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2015 Investment Action Plan

March 16, 2015

PF blogger confession:  For the past 2 years or so, I’ve not spend any time on my investment portfolio.

I’ve been doing the basics, which I think is the most important:  saving as much as possible in an automatically rebalancing asset allocation / target date funds.

So, now is the time to revisit this and optimize.  Here’s my plan.

  1. Find out what our current investments actually look like.
  2. Re-evaluate our ideal asset allocation.
  3. Move out of target date funds and create our own where it makes sense.
  4. Move my old 401k.  It looks like the best option is to put this in my new 401k since the investment options are good.  Investment options are being changed to eliminate some extremely low expense ratio funds (.02 – .07).  My best option will be target date funds with .15% expense ratios.   This is enough to push me to rollover to vanguard instead.

Step 2 is the hardest, but I’m not going to overthink it.  Based on a brief bogleheads review, a 70/30 stock bond split, and following vanguards 4 fund allocations, I’m targeting something like this:

  • Total U.S. stock market index fund – 49%
  • Total international stock index fund – 28%
  • Total U.S. bond index fund – 21%
  • Total international bond index fund – 9%

If anyone smart has any reason I need to keep digging and researching to find a better allocation, I’m open to suggestions.

The largest portion of our money is in my LA employer’s 401k.  This has been auto-rebalancing on an asset allocation that I set a while ago, and all funds have low fees.  I was getting charged $6/year to keep it there in 2014, but now it looks like that fee went away.  I don’t see a reason to roll this over, so I adjusted the rebalance allocation to include more bonds to reflect a less risky portfolio going forward.

My most recent employer’s 401k has one year’s worth of contributions, all in a target date fund with a relatively high expense ratio (.7%).  The fund options weren’t very compelling, so I was stuck with that while I was employed.  Now I need to move it into a roll-over IRA.   This is also less intimidating than moving my other 401k.   This one is a relatively small percentage of my portfolio.  Once the rollover is complete, I’ll rebalance my rollover IRA to try to hit my final allocation target.

9 Comments leave one →
  1. March 16, 2015 8:44 pm

    If you haven’t spent any time on it for the last two years, it sounds like you have a great investment plan! So hands off.

    I don’t use an international bond index fund myself. It’s just added complication. If I was using target date funds, I wouldn’t mind its involvement though. My only comment about rolling your old 401(k) over to a Traditional IRA at Vanguard is that you’re giving up the Backdoor Roth IRA possibly for life – are you okay with that? Or do you already have a Traditional IRA, making that a moot point?

    I finally have all the steps ready to kick off my 401(k) rollover. I’m going to do that March 31st so that hopefully I don’t have a $100k swing in my net worth between months.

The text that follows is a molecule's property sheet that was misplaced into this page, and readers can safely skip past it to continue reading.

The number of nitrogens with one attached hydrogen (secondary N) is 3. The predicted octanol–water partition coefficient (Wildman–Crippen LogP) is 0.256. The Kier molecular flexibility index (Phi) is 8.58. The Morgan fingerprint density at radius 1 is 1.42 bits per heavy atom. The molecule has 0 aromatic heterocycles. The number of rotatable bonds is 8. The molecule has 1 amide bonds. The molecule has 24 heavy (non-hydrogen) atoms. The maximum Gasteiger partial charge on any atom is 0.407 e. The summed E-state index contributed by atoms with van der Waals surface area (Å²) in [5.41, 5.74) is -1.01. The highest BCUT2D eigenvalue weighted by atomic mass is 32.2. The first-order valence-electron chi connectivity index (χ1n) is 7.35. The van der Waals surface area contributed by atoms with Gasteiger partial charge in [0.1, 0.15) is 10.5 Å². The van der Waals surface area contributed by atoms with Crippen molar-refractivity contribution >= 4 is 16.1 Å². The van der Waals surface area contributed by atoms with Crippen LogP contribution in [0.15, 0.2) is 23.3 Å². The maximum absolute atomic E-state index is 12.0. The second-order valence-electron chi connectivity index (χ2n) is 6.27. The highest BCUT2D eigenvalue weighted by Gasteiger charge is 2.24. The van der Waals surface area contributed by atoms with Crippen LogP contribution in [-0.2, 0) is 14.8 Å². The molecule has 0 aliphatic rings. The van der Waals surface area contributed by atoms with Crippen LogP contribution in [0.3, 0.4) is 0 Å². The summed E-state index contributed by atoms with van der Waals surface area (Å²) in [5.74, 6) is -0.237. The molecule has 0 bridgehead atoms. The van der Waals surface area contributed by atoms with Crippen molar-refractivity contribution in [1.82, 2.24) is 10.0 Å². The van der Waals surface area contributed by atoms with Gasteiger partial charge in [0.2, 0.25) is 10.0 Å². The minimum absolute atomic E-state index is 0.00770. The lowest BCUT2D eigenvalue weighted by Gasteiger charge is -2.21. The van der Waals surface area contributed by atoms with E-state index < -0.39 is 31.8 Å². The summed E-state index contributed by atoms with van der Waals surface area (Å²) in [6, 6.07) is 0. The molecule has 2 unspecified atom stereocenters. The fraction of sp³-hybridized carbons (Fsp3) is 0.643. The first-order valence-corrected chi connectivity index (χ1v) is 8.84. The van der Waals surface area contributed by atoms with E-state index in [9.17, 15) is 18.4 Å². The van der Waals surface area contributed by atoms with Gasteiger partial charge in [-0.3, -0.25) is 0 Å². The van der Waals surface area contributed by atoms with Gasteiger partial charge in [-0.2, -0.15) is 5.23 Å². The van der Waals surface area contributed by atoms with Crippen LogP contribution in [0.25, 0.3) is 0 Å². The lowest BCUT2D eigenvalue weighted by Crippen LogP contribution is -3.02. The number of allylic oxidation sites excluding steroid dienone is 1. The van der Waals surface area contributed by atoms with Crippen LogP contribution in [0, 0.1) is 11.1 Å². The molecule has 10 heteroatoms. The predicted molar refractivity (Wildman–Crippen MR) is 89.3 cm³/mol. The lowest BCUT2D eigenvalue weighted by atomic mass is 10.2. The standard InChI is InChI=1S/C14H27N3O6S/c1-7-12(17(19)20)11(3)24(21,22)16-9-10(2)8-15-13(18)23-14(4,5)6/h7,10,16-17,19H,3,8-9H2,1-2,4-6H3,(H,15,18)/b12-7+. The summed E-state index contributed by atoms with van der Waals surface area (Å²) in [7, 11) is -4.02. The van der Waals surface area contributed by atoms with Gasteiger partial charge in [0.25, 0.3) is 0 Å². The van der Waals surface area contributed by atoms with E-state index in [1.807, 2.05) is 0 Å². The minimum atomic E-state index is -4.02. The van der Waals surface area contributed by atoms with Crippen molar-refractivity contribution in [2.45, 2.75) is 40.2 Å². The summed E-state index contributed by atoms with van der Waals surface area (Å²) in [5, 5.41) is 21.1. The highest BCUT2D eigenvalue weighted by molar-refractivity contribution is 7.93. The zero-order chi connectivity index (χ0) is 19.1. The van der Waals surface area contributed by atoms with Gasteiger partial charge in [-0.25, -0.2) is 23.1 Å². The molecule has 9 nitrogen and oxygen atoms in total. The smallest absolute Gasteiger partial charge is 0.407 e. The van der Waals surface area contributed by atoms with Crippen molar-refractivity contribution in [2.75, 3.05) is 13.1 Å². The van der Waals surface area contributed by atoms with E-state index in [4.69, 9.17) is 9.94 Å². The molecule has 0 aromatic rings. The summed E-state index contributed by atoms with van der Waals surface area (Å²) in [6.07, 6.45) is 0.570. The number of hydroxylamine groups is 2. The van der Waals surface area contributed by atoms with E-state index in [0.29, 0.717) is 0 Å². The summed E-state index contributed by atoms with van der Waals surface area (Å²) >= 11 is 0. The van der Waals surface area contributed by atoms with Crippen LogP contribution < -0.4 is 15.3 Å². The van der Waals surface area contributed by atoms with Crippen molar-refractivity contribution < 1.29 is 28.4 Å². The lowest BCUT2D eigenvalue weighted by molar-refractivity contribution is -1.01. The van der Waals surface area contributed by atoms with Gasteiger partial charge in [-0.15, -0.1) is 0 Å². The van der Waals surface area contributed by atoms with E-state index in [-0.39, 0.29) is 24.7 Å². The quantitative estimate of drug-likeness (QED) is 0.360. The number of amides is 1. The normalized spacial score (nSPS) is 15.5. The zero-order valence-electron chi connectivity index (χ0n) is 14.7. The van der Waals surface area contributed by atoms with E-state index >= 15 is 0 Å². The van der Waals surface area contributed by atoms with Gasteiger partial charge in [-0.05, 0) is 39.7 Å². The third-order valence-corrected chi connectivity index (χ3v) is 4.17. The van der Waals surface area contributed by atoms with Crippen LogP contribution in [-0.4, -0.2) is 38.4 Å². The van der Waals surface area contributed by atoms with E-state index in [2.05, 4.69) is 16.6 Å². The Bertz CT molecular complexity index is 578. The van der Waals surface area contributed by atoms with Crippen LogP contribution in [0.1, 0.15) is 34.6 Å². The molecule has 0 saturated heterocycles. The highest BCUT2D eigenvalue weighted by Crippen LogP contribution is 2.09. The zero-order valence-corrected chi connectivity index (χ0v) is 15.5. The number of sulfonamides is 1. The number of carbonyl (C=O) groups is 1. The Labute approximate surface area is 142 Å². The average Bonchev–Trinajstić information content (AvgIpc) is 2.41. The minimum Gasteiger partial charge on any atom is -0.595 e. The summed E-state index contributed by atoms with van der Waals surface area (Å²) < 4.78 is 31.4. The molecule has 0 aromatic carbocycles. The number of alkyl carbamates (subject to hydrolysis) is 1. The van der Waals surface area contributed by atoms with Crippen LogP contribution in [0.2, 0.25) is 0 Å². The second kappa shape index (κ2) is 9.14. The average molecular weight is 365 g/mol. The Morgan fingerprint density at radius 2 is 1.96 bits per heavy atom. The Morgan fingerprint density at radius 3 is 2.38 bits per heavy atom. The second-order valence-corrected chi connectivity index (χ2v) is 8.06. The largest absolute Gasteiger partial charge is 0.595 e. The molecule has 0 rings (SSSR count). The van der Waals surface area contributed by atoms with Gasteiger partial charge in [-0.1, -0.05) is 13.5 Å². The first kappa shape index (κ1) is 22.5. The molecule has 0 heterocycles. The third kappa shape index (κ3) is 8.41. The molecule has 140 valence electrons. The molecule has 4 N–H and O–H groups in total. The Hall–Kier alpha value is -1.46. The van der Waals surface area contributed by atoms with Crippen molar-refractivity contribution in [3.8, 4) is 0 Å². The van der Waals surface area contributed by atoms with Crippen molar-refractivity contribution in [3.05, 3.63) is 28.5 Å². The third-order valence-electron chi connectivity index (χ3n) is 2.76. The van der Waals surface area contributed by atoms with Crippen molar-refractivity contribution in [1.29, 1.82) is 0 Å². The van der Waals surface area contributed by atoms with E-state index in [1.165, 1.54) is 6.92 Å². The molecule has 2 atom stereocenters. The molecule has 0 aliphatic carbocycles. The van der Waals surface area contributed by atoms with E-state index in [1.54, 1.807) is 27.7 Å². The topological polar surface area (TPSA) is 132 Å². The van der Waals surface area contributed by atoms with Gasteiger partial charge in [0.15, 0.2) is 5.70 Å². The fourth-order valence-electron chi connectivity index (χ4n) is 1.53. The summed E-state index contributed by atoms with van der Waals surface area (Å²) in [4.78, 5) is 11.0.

• March 17, 2015 7:58 am

      Well, hands-off, but not optimized. It was in a state where it could self-survive, but it looks like I was overly invested in stocks.

      I have about $20k in a rollover IRA. T still has access to a backdoor Roth. I honestly don’t think I’ll pursue a backdoor route. I haven’t in the past few years. We have a ton of room in our tax-advantgaged accounts (up to $72k combined), so it just doesn’t seem necessary.

      I would like to move my newer 401k into my oldest 401k, but I’m pretty sure I can’t if I’m no long an employee. :/

      • March 17, 2015 5:42 pm

        Oh wow yeah if I had $72k in retirement room combined, I would care much less about the backdoor. As it stands, I have $43.5k including the backdoor. I’ll stick with it for as long as I can within reason 🙂

        Your old 401(k) *may* still accept rollovers. Some do. I think my current one does.

        • March 17, 2015 8:19 pm

          I meant combined me + t, so you do seem to have similar amount! Anyway, I’d already have to convert the $20k I have in an IRA to a roth, and I doubt I’ll want to do that.

          I should at least look into my old 401k options to be sure. 🙂

  2. ChasingGains permalink
    March 17, 2015 1:02 am

    Awesome investment plan ! Hopefully makes your life a lot easier and simpler having this plan in place, goodluck !

  3. March 17, 2015 9:19 am

    I don’t know if it’s the right thing to do or not, but last time I balanced/optimized, I did the same thing you did– went to Bogleheads and looked at what they suggested.

    We’re older now, so probably due for a re-balance of funds. Not sure how long our horizon is though, so maybe tipping more into bonds than we are now isn’t in our best interest. There’s so much in these decisions that’s so hard to predict.

  4. March 17, 2015 12:43 pm

    I like Morningstar portfolio x-Ray to get a snapshot of all my asset allocation. Now that our investments are consolidated in one firm, I don’t use it was much, but it’s a great tool if you have different accounts sitting in different places.

  5. middle_class permalink
    March 17, 2015 3:58 pm

    I’ve been using Morningstar X-ray for the big picture view, which is important when you have multiple retirement accounts. Once I saw all my funds in one place, I realized that I had a few funds with duplicate investment styles. Now I check yearly to track investment returns and see if I need to re-balance funds.

  6. April 11, 2015 7:27 am

    It looks good to me. Just make sure the international funds don’t also contain U.S. stocks.

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